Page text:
How To Determine The Flavor Profile Of A White Wine

Just like red wine flavor profiles, there are many elements to consider when trying to determine the flavor profile of a white wine. And, also just like red wines, white wine flavor profiles will differ by region and winemaking styles. Just think about Sauvignon Blanc. One from California will taste extremely different than one from New Zealand.

Many of the same factors that come into play for red wine also impact white wine flavor profiles, like fruit, floral notes, body, and herbaceousness. However, there are a few different characteristics you will need to be on the lookout for as well.

Essentially, when tasting a white wine, there are 9 different elements that you can look for to determine its flavor profile:

1. Fruit

According to Wine Folly, many white wines are full of fruity aromas from three different categories of fruit: citrus, stone, and tropical.

These are some of the different fruit aromas you might detect in your white wine:

Citrus Fruit

  • Lemon
  • Lime
  • Grapefruit
  • Orange

Stone Fruit

  • Nectarine
  • Peach
  • Apricot
  • Apple
  • Pear

 Tropical Fruit

  • Kiwi
  • Mango
  • Pineapple
  • Passion fruit
  • Guava

Some white wines may have fruit aromas from just one category, and others will have fruit aromas from two or even all three. It really depends on the terroir, which is the combination of the region’s climate, soil, terrain, and winemaking traditions.

For instance, a Chardonnay from a cooler climate, like France, may only have stone fruit notes, like apple and pear. Whereas, a Chardonnay from a warmer climate, like Australia, will typically have both stone fruit and tropical fruit aromas, like peach and pineapple.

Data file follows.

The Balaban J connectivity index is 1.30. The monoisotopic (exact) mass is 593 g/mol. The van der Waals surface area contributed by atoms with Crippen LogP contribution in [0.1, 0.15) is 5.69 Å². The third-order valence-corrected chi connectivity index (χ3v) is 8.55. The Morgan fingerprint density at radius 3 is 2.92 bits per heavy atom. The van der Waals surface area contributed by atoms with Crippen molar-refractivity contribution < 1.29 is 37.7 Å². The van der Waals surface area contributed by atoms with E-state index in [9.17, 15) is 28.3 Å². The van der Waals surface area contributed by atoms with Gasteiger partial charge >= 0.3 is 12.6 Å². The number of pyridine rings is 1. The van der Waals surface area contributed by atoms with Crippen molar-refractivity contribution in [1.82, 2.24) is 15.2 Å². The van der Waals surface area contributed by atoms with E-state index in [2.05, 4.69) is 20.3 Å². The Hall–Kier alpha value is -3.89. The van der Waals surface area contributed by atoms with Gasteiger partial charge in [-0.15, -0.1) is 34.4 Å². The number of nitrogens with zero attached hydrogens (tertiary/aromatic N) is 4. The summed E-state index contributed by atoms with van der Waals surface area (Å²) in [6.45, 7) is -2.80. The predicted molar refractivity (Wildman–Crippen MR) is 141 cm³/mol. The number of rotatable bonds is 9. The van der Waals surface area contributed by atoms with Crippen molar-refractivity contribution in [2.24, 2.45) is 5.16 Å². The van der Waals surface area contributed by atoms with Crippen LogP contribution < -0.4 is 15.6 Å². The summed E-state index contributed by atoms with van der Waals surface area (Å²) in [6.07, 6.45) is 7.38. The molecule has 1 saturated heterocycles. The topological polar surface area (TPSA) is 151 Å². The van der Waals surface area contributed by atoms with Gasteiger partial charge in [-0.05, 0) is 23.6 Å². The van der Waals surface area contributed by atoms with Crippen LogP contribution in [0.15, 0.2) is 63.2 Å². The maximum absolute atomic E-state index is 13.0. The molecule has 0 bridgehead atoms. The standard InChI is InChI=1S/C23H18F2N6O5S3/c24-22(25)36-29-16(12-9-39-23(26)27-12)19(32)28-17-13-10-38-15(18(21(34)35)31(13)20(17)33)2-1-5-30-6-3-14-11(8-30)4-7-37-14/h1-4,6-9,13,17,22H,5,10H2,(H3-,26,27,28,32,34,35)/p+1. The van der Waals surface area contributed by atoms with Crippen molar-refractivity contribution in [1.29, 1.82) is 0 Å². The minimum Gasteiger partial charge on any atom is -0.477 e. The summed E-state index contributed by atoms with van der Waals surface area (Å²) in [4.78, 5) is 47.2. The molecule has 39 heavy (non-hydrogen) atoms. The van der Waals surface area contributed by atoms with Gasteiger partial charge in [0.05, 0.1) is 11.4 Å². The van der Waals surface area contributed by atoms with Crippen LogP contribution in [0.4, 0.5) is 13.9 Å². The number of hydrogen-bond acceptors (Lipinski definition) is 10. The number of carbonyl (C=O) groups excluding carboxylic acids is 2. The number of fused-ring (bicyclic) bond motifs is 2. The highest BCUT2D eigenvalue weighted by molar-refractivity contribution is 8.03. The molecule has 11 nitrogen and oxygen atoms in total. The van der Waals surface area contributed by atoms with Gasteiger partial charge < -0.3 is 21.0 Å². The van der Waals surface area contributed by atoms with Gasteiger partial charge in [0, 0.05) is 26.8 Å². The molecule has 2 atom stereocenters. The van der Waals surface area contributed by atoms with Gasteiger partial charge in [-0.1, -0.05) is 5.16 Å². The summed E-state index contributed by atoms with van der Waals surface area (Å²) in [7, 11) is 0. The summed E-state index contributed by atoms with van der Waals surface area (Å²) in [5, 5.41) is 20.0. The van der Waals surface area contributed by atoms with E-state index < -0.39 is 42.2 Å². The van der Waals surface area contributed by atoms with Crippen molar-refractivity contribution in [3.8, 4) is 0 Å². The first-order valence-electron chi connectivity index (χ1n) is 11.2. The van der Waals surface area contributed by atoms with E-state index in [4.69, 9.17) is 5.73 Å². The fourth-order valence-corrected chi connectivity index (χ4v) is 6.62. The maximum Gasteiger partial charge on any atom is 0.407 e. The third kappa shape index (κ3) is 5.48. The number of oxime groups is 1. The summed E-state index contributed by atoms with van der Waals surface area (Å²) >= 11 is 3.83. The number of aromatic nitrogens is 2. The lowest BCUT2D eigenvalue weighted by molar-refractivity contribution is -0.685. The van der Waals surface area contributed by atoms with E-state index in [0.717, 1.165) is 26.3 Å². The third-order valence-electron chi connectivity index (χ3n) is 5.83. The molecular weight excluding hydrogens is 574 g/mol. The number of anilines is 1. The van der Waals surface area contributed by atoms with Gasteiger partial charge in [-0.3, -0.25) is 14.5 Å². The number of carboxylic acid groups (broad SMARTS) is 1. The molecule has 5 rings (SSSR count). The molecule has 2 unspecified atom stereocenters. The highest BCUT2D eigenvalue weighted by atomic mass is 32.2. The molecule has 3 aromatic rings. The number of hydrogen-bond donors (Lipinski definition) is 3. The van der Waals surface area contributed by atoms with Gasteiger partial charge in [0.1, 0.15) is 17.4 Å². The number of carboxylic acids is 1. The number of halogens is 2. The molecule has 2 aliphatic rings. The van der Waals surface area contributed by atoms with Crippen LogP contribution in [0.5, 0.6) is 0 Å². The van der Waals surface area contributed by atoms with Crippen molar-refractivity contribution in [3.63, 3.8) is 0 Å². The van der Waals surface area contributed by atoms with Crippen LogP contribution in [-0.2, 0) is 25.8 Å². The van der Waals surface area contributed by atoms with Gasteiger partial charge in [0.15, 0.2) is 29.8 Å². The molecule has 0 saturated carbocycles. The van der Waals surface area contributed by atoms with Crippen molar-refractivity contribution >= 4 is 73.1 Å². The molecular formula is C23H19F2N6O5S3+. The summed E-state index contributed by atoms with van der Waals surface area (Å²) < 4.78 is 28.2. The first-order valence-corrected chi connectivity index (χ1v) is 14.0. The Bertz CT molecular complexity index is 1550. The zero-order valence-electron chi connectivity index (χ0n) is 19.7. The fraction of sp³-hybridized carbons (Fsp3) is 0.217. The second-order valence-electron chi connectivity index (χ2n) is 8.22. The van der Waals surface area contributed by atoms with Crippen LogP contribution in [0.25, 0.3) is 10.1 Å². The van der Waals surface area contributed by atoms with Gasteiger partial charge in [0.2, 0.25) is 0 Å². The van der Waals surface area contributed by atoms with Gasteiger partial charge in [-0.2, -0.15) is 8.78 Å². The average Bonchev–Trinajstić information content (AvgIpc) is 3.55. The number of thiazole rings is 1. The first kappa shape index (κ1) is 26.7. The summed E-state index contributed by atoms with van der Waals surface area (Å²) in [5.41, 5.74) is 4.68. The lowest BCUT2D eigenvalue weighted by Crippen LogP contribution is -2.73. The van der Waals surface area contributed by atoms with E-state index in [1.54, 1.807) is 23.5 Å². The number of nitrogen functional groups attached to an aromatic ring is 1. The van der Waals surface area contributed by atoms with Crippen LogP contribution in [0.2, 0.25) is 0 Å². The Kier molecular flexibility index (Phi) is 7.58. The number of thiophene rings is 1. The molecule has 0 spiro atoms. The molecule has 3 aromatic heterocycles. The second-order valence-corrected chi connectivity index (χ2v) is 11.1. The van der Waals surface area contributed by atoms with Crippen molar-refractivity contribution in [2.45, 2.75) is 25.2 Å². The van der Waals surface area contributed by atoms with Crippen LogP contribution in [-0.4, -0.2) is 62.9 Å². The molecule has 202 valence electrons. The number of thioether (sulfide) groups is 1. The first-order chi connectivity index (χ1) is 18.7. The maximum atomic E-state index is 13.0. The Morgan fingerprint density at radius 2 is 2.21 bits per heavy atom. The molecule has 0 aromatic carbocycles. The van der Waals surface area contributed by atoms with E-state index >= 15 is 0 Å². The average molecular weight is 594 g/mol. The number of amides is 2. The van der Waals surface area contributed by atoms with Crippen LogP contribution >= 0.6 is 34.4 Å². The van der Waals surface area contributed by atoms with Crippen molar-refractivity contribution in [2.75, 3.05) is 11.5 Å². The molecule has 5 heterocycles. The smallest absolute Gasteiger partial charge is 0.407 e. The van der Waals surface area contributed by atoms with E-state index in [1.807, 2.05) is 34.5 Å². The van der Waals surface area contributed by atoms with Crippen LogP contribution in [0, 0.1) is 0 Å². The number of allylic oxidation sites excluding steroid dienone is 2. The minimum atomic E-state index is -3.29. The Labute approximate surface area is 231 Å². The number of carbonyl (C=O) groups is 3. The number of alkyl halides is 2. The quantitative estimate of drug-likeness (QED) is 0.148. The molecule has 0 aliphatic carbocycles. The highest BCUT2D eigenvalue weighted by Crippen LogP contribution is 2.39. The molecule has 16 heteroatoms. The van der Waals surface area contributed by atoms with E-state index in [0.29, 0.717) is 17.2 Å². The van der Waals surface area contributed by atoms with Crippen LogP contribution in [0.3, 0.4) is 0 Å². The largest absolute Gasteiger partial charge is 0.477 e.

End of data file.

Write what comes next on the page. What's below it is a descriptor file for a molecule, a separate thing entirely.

2. Floral Notes

White wines also have floral notes on the nose. Some of the different floral aromas you will notice in white wines are rose, lilly, and citrus blossom.

3. Body

Just like for red wine, the body of a white wine is the weight or fullness you feel in your mouth and ranges from light to full. And, while red wines typically tend to be more full bodied than white wines, there are still some whites that can pack a punch, like a California Chardonnay that was aged in oak.

4. Herbaceousness

White wines that have a herbaceous quality to them will have green “herbal aromas, like grass, jalapeño, or bell pepper.” Cooler climate Sauvignon Blancs, like the ones from France’s famous Loire Valley, tend to be more on the herbaceous side.

5. Honey

Many white wines, especially white dessert wines, can be described as “honeyed,” which means they have honey on the nose or palate. A honeyed taste to wine is very common in white wines that are made with grapes affected by botrytis, like a French Sauternes.

6. Creamy

White wines that are fermented or aged in oak tend to have a creamy or silky characteristic to them. Sparkling white wines, like a French Champagne, can also be described as creamy.

 7. Oily

When a white wine has an oily texture, it has a slippery feel on the palate. Both Pinot Gris and Viognier often have an oily texture to them. An oily texture in a white wine is caused by low acidity and high glycerin.

8. Crisp

Crisp is the opposite of oily in terms of a white wine’s texture. A crisp white wine is high in acidity and will typically be more sour and less fruity than oily white wines. Many consider this crisp quality refreshing on the palate.

9. Minerality

Minerality in a white wine means it has a stoniness or mineral character. French Chablis wines are known for their minerality.

The White Wines Of Land O Lakes Winery

We have a wide range of delicious white wines available at our winery:

  • Pinot Grigio (Italy)
  • Chardonnay (Chile)
  • White Trio Blend (New World)
  • Riesling (Germany)

Click here to read their flavor profiles.

Ready to try a handcrafted white wine from Land O Lake Winery? Stop by for a visit or check out our online store.